Speak up for ourselves (self-advocacy)—This can be challenging, but it’s a necessary part of leadership. Remember, it’s not about you. It’s for your program. Look for ways to showcase and promote it to as wide an audience as you can.

Stop thinking in terms of fixed traits (e.g., “I’ve always been bad at math” or “I’m not a confident person”)—Have you ever thought “I am not a leader”? Let go of this belief. You are if you are willing to be. And your students, teachers, and program need you to be a leader.

Think about a time when we felt high confidence and ask how we’d act if we were feeling that way now—You have been successful in the past. How did you feel? You are still that person. Tap into that feeling, remember that energy, and use it going forward.

We know that failure is part of the learning process. We teach that to our students. Yet, when it comes to our own behaviors, we stop short. All we see is the possibility (probability) of making mistakes. Confidence is a combination of mindset and efficacy–the knowledge that you have the ability and the resources needed to complete a task or goal. Have confidence in your knowledge and resources and go for your goals!

Calming Your Inner Turmoil

Over the next weeks, the school year will begin again. Much as we love our jobs, it’s not easy to step back into work as responsibilities and tasks, old and new, fill our to-do lists. Time management skills notwithstanding, it’s a challenge to slow down and focus on what needs to come first. What is the priority? What is urgent? 

The old slogan, “haste makes waste,” is a reminder that if we go too fast, we will skip things and miss what really needs to be done. But knowing this and doing something about it is difficult when people are coming to you, sending emails, and demanding your immediate help.

In Inner Peace — Be Cool, Calm, and Collected, Frank Sonnenberg offers fifteen guideposts to calm your swirling brain. To help you find a little focus and calm try any one or more of these:

Accept Responsibility – In our frustration, we sometimes blame others for what is going wrong. Sonnenberg reminds us to recognize our part in making the choices we did.

Find Your Purpose–Look to your Mission and core values. Post them where you can see them. Review them as you start your workday and connect to the positive feelings they bring to you.

Live with Honor You are a leader. Integrity is an integral component of that leadership. People need to count on you. You keep your word and don’t compromise the core values you hold.

Be Reasonable–This is with yourself. Perfection is an illusion. Excellence is the goal–but know when good is enough. Not every task requires the same level of effort. Save your time and energy for what really matters.

Develop Trusting Relationships–Our relationships support us, and we need to support them. Reaching out and helping brings people to us. Our integrity keeps them. We build advocates and extra hands when needed.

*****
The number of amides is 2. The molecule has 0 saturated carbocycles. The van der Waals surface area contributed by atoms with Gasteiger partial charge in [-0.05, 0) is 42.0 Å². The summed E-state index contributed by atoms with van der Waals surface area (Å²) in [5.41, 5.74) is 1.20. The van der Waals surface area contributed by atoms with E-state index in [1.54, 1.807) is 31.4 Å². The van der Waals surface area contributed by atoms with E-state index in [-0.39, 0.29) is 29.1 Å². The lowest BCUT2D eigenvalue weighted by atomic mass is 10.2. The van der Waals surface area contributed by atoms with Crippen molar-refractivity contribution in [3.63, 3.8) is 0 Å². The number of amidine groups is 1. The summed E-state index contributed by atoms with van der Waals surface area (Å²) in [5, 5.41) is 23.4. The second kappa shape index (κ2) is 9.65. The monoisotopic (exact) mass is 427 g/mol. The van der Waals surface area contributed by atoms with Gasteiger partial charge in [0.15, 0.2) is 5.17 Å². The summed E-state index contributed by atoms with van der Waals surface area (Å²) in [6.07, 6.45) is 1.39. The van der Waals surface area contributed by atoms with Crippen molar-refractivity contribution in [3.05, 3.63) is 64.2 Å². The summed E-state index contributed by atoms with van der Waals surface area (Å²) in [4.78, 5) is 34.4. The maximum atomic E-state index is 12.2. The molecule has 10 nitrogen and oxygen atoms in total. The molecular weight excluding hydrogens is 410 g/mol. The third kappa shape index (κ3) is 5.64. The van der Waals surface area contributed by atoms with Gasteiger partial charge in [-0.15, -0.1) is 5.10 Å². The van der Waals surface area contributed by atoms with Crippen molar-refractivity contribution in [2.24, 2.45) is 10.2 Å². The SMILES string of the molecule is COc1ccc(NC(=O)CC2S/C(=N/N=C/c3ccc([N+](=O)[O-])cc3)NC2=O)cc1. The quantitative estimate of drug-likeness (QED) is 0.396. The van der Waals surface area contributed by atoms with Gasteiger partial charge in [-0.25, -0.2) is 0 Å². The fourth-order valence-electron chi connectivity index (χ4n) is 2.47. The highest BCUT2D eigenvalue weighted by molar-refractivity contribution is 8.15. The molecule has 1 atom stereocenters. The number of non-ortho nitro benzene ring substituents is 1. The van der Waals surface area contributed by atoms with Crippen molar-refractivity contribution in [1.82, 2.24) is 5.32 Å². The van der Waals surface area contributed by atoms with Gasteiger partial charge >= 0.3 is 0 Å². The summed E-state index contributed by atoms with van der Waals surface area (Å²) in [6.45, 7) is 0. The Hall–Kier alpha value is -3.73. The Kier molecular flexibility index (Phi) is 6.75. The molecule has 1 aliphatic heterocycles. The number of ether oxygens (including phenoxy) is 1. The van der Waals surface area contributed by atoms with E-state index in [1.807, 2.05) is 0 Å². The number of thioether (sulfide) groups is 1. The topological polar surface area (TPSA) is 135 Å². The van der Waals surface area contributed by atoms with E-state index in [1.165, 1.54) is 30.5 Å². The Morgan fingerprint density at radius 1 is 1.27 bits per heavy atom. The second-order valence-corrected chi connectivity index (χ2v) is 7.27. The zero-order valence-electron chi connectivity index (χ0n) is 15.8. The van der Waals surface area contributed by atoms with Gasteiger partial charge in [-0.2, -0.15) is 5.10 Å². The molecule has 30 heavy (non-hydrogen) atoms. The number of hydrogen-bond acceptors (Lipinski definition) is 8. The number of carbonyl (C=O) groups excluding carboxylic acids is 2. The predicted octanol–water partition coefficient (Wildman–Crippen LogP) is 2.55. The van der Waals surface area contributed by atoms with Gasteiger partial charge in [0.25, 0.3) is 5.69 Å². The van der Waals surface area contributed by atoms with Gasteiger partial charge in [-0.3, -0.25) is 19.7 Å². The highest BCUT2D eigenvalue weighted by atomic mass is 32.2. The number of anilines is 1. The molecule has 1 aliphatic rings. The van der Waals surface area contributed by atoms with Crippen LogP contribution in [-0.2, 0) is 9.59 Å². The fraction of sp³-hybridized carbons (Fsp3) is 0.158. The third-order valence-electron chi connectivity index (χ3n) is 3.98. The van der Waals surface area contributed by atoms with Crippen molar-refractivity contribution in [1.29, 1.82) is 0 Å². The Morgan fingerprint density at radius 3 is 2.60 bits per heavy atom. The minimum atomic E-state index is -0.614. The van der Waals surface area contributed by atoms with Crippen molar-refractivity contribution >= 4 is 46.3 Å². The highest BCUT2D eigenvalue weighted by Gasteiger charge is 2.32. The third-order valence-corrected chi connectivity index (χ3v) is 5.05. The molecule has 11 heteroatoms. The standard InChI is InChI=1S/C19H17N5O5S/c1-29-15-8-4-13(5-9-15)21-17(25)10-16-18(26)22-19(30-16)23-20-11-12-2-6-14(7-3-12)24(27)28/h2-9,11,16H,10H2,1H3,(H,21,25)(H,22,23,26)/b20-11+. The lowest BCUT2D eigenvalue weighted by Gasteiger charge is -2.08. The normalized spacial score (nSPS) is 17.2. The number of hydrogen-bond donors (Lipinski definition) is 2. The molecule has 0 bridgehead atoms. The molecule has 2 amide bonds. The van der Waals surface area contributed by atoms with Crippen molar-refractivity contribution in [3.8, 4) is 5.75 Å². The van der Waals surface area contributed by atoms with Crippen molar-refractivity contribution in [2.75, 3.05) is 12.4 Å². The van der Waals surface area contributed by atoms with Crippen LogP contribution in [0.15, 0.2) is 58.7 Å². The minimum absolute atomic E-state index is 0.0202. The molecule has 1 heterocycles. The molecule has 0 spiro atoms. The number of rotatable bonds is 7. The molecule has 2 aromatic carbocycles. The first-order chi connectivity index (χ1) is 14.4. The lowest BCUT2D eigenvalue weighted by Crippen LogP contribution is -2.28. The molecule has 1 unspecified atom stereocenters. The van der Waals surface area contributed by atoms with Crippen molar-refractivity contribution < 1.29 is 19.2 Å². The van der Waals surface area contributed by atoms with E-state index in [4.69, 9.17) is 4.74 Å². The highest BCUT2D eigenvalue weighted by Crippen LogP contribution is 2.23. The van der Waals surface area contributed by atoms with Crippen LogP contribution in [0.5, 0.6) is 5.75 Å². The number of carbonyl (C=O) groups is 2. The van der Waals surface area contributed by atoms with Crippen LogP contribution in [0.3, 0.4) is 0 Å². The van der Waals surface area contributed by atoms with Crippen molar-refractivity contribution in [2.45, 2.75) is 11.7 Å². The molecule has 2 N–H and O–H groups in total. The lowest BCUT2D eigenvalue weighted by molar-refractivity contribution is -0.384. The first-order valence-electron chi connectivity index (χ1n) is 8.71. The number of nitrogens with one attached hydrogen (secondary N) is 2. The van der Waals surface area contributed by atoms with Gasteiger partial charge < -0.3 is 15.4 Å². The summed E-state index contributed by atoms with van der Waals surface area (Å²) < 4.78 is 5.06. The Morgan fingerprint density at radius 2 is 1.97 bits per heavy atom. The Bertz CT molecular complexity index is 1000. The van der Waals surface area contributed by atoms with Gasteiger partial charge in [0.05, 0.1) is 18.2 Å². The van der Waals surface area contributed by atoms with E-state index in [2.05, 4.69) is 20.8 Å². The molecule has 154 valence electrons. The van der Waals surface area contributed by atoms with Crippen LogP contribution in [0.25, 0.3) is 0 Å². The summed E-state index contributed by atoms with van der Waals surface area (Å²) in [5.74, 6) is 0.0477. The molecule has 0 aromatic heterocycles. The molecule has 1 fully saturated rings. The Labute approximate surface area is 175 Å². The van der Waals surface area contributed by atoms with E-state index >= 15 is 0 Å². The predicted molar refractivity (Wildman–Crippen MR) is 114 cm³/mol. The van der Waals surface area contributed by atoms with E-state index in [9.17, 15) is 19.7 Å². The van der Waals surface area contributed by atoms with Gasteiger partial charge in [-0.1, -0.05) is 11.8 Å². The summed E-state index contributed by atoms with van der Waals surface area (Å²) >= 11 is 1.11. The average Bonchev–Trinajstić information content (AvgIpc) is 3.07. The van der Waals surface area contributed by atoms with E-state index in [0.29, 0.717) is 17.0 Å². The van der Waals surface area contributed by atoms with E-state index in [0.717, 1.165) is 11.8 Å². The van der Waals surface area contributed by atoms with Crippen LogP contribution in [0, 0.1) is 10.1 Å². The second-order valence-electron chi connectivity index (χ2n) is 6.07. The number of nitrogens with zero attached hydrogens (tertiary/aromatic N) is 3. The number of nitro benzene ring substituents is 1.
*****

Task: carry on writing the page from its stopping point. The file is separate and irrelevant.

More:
Make Everyone a Winner–Putting others in the spotlight and giving meaningful compliments makes people feel good. The practice makes us feel good as well. Definitely a win-win habit.

Be Thankful – Gratitude for what you have rather than longing for what you don’t gives you a better outlook on life. This translates into how you present yourself to others. They are then more likely to respond positively to you.

Strive for Balance – Sonnenberg reminds us the journey is as important as the goal. Those you meet along the way, the time you give them, are as important as meeting the deadline you set. Make the time for family and friends. And make the time for yourself.

Learn to Say “No” – Set boundaries for yourself. You can’t do everything. The fuller your plate, the less likely that important stuff gets all the attention it needs. In dealing with teachers, try “what if we….” By offering an alternative that requires less of your time, you will do a better job and stay calmer.

Live in the Moment–Whenever you can, don’t worry about past mistakes or potential future failure. You can’t change the past (although you can learn from it). You don’t know what the future will bring, so worrying about it is a waste of energy.

Unclutter Your World–This is an extension of living in the moment. We have so many conversations with ourselves during the day. Too many of them are negative. Be kind to yourself. You deserve it.

Control What You Can–You can’t control others’ behavior or what life throws at you. You can control how you respond and act. And the choices you make are what define who you are.

Be True to Yourself–This includes living with honor. It also means seeing who you truly are and celebrating you. You earned it. Be proud of what you achieve and how you achieved it.

Build Good Karma– Doing good is no guarantee of good karma, but, as Sonnenberg says, “seeing others’ happiness is, by itself, a worthy reward.”

Hold Your Head Up High–Be proud of yourself. You are a good person. When you start by believing in yourself, others will follow.

Don’t try to do everything on this list! You’ve got enough to do. Choose the ones that speak to you, keep them in mind and to help you stay calm as the new year gets underway.

My Imperfect Self

I am not perfect. We know humans are imperfect creatures. So why do I spend so much time worrying about the things I should do better or be better at, not to mention all the imperfections in my body? “If only I…” is too often a part of my inner conversations with myself, and I know I am not alone in this.